One thing I always found interesting about George Lucas's Prequel Trilogy was the way he expanded the Star Wars universe by going back to his original well of inspiration for the first film: the popular movie genres of his youth. So if the first Star Wars (aka A New Hope) was an homage to old sci-fi serials and Westerns, then The Phantom Menace was a Biblical epic (complete with a chariot race), and Attack of the Clones a combination of noir and syrupy romance and sword & sandal flick, and Revenge of the Sith a gangster movie. Watching Lucas try and bring such oddball genre elements into his otherwise fairly well-defined sci-fi world was fascinating, even endearing -- and it's one of the reasons that I don't hate the Prequels like many others do. Though they're wildly uneven, they're still dazzling feats of imagination, and even their very unevenness feels like a result of a directorial personality at work.
J.J. Abrams, who directed The Force Awakens, comes from a different generation than Lucas, and he most likely didn't grow up with those genres. The good news is, he evidently grew up watching Star Wars. So, in his own way, he’s made a movie that homages the film genre of his youth. In other words, The Force Awakens feels very much like a Star Wars movie -- maybe even more so than the Prequels. It doesn't expand the universe so much as indulge in it.
That's most evident on the level of plot. Without giving too much away, I will say that The Force Awakens often feels like a re-imagining of the first movie, with a little bit of Empire and Jedi thrown in. Even the characters sort of match up: Daisy Ridley's Rey gets the Luke role, while Oscar Isaac's Poe Dameron is a Han Solo type, with a bit of Leia thrown in. Adam Driver's Kylo Ren is a new Darth Vader, complete with his own inner torment and family issues. (He's got his own Emperor, too, in Supreme Leader Snoke, and his own Tarkin in Domhnall Gleeson’s General Hux.) Harrison Ford's Han Solo gets to be aging-mentor Obi-Wan this time around. BB-8 is basically R2D2 and Lupita Nyong'o feels like a variation on Yoda. There's a Tatooine-like planet that's not technically Tatooine, a new Death Star that's not technically the Death Star (it’s called Starkiller Base), there's a cantina scene, there are plans hidden in a droid, and so on and so forth. To say more would really spoil matters, but you get the idea: It's a Star Wars mix and match.
That said, the mix is pretty wonderful. Abrams has a deft shorthand with character -- revealing it through action without having to stop and explain too much. He shoots his action scenes close, and he keeps them fast. He keeps the dialogue fast, too -- a lesson Lucas learned on the first Star Wars film but seemingly forgot in the Prequels. And he deploys humor nicely, even allowing it to undercut the film's more earnest moments. (“Why are you doing this?” “Because it’s the right thing to do.” “You need a pilot.” “I need a pilot.”) The actors are appropriately breathless, and surprisingly physical. Daisy Ridley has intensity to spare and a kind of haunted, brittle aura, which helps temper her character's more predictable qualities. Oscar Isaac turns out to have the dash and charisma of a young Harrison Ford; if he wasn't already in a Star Wars movie, he'd make a fine candidate to play the young Han Solo in the planned spin-off. Adam Driver doesn't get to use his face much, but his rage is white hot and compelling. If Darth Vader was the master of the lumbering slow-burn, Kylo Ren charges around with a constant chip on his shoulder.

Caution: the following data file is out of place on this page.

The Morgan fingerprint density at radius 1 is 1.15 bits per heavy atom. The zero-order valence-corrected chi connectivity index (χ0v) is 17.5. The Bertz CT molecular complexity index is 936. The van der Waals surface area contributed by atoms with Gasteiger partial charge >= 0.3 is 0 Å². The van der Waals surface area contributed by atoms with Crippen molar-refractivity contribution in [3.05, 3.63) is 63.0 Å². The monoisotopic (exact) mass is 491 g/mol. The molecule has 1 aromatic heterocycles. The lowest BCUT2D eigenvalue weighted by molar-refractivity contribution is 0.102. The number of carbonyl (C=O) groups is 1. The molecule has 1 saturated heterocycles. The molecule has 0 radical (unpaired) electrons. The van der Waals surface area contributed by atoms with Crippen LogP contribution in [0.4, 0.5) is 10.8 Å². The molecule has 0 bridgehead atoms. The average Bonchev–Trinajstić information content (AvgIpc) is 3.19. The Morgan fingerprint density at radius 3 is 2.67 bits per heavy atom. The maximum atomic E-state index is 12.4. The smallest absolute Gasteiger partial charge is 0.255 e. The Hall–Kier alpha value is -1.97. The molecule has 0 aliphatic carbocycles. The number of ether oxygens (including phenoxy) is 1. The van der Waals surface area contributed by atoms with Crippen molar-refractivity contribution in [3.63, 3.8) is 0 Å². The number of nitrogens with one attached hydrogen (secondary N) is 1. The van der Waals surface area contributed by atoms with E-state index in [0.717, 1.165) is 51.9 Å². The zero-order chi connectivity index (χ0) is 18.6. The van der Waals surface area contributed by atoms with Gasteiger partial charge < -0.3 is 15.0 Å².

The most interesting of the new characters is probably Finn, or FN-2187 (John Boyega), a young Stormtrooper who has a crisis of conscience early on and winds up joining the resistance. Raised from very early on to be a faceless, mindless killer, he has no idea who he actually is. This is the only one among the new roles that feels like an original – an existential Star Wars character, whose life is a complete blank slate. And Boyega does a nice job balancing the character's befuddlement and very real fear with his growing dedication to his companions. Every character in this film is looking for belonging of a sort, but he’s the only one who seems to understand that belonging isn’t always a good thing.
The Force Awakens isn't particularly imaginative – it’s missing the more dreamy aspects of Lucas’s better work, and yes, even a bit of the spectacle – but it's very exciting and involving. Abrams showed in his Star Trek films that instead of creating whole new worlds, he's better at exploring existing ones. And so, there’s a tactile quality to this Star Wars that's very welcome after all these years. We learn a little about what Stormtroopers do after they get back from massacring a village. We find out that Tie-Fighters get locked in for the night. And when two of the characters in The Force Awakens come across the old Millennium Falcon, they have to contend with its clunky swivel seats, its outdated display screens, its unwieldy navigation, its thundering cannons. It’s probably the kind of thing every kid raised on Star Wars has wondered about at some point – what it must be like to sit in the Millennium Falcon. In moments like these, one senses the joy that Abrams -- one of those very kids -- must have felt making this thing, and he transfers that same joy to his audience.